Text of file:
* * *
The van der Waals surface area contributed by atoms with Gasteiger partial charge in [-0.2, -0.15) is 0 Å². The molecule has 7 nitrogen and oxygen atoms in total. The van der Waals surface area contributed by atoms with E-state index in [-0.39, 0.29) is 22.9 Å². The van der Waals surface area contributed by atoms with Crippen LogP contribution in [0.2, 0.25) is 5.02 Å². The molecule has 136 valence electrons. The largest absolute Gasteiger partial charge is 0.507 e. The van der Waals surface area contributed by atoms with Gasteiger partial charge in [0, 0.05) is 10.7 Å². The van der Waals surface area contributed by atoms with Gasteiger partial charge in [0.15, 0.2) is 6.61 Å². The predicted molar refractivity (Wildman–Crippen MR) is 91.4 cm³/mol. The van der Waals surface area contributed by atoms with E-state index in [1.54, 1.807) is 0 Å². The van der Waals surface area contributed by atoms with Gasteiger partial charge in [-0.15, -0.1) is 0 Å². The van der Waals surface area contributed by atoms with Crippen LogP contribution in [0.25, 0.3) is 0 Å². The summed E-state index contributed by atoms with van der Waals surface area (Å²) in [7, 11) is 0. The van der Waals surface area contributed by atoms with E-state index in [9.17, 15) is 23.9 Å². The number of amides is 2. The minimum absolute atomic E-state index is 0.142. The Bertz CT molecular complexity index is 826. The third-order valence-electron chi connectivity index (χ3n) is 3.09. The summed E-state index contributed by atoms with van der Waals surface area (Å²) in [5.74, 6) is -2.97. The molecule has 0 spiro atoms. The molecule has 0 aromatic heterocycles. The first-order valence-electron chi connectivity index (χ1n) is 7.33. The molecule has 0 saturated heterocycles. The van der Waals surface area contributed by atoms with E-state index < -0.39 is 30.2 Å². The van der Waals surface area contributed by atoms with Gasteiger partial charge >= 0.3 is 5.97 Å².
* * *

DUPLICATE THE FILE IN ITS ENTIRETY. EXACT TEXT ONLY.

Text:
The van der Waals surface area contributed by atoms with Gasteiger partial charge in [-0.2, -0.15) is 0 Å². The molecule has 7 nitrogen and oxygen atoms in total. The van der Waals surface area contributed by atoms with E-state index in [-0.39, 0.29) is 22.9 Å². The van der Waals surface area contributed by atoms with Crippen LogP contribution in [0.2, 0.25) is 5.02 Å². The molecule has 136 valence electrons. The largest absolute Gasteiger partial charge is 0.507 e. The van der Waals surface area contributed by atoms with Gasteiger partial charge in [0, 0.05) is 10.7 Å². The van der Waals surface area contributed by atoms with Gasteiger partial charge in [0.15, 0.2) is 6.61 Å². The predicted molar refractivity (Wildman–Crippen MR) is 91.4 cm³/mol. The van der Waals surface area contributed by atoms with E-state index in [1.54, 1.807) is 0 Å². The van der Waals surface area contributed by atoms with Gasteiger partial charge in [-0.15, -0.1) is 0 Å². The van der Waals surface area contributed by atoms with Crippen LogP contribution in [0.25, 0.3) is 0 Å². The summed E-state index contributed by atoms with van der Waals surface area (Å²) in [7, 11) is 0. The van der Waals surface area contributed by atoms with E-state index in [9.17, 15) is 23.9 Å². The number of amides is 2. The minimum absolute atomic E-state index is 0.142. The Bertz CT molecular complexity index is 826. The third-order valence-electron chi connectivity index (χ3n) is 3.09. The summed E-state index contributed by atoms with van der Waals surface area (Å²) in [5.74, 6) is -2.97. The molecule has 0 spiro atoms. The molecule has 0 aromatic heterocycles. The first-order valence-electron chi connectivity index (χ1n) is 7.33. The molecule has 0 saturated heterocycles. The van der Waals surface area contributed by atoms with E-state index < -0.39 is 30.2 Å². The van der Waals surface area contributed by atoms with Gasteiger partial charge >= 0.3 is 5.97 Å².